San Giovanni







Lodi





Pigneto







Malatesta





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Old December 21st, 2014, 08:35 AM   #407
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Other pics of the other stations building sites for the C line. Also these are coming from last end of November.
In my opinion the design quality of squares and public spaces it's really disappointing. A lost occasion for these suburban areas...

http://www.metrocspa.it/t.asp?t=19

Teano







Mirti









Gardenie







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Old December 22nd, 2014, 03:12 PM   #408
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Aren't the squares still a work in progress, though?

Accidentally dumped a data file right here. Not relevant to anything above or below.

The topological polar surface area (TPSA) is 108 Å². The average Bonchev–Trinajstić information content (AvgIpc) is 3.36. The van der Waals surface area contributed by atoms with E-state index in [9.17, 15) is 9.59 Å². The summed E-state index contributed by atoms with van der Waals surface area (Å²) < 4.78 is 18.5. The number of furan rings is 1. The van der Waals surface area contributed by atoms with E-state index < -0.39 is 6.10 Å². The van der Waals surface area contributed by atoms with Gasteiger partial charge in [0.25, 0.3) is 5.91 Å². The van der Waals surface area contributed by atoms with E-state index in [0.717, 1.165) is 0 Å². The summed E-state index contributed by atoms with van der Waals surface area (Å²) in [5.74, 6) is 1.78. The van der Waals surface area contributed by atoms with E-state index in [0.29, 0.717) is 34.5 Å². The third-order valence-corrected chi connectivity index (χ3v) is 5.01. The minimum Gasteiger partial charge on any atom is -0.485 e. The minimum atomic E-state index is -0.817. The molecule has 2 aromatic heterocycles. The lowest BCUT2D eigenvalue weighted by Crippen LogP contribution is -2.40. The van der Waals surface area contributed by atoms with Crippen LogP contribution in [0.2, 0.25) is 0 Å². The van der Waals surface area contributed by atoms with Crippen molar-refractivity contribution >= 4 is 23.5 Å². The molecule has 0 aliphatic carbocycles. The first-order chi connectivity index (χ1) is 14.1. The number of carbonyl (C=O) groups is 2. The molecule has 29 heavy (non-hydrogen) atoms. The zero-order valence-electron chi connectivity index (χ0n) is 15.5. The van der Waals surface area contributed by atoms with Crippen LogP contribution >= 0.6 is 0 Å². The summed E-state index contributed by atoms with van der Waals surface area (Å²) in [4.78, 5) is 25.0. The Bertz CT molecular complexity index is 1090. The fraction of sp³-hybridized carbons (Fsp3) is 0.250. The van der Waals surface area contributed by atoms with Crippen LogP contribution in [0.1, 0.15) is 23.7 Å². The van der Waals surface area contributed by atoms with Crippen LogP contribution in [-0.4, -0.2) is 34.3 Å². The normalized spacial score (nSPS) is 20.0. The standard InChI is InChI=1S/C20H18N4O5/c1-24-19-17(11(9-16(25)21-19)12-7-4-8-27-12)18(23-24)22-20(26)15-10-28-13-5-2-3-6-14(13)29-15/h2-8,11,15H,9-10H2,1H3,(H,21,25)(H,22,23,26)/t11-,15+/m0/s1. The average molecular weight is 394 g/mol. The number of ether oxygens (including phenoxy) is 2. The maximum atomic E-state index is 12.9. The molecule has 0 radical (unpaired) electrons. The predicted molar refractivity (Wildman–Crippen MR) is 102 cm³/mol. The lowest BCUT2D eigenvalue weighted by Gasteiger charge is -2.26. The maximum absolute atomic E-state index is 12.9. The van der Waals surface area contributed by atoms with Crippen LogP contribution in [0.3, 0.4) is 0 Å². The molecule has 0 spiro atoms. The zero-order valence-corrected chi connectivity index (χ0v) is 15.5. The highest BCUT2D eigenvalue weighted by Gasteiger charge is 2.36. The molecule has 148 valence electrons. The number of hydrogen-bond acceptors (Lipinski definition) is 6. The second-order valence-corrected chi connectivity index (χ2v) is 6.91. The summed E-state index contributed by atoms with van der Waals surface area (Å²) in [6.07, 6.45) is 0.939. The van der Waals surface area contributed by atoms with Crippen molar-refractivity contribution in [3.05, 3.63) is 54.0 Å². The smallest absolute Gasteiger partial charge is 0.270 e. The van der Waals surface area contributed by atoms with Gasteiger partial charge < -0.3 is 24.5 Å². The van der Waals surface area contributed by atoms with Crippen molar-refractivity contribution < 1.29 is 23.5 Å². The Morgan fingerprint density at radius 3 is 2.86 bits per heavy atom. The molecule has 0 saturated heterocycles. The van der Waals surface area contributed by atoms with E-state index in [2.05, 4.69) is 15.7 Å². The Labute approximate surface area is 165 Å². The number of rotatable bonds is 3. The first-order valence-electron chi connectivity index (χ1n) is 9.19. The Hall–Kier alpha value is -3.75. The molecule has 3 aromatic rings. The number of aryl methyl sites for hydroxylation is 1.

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Old December 22nd, 2014, 04:21 PM   #409
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Aren't the squares still a work in progress, though?
Well, that's true, but the final result will not be much different. Probably some more trees.
Anyhow there was not a real will to create places for aggregation for the interested areas and the overall design is not really amazing. Maybe Teano and Pigneto are a bit better than the Gardenie and Mirti. Malatesta so so...

That was a great occasion to reduce the space of cars and to create good architecture. Basically they just created roundabouts with most of the accesses in the middle of the squares...
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Old December 23rd, 2014, 10:12 PM   #410
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That was a great occasion to reduce the space of cars and to create good architecture.

.


It is not like Roma has excessive space for cars, or as if traffic is a breeze and streets are empty.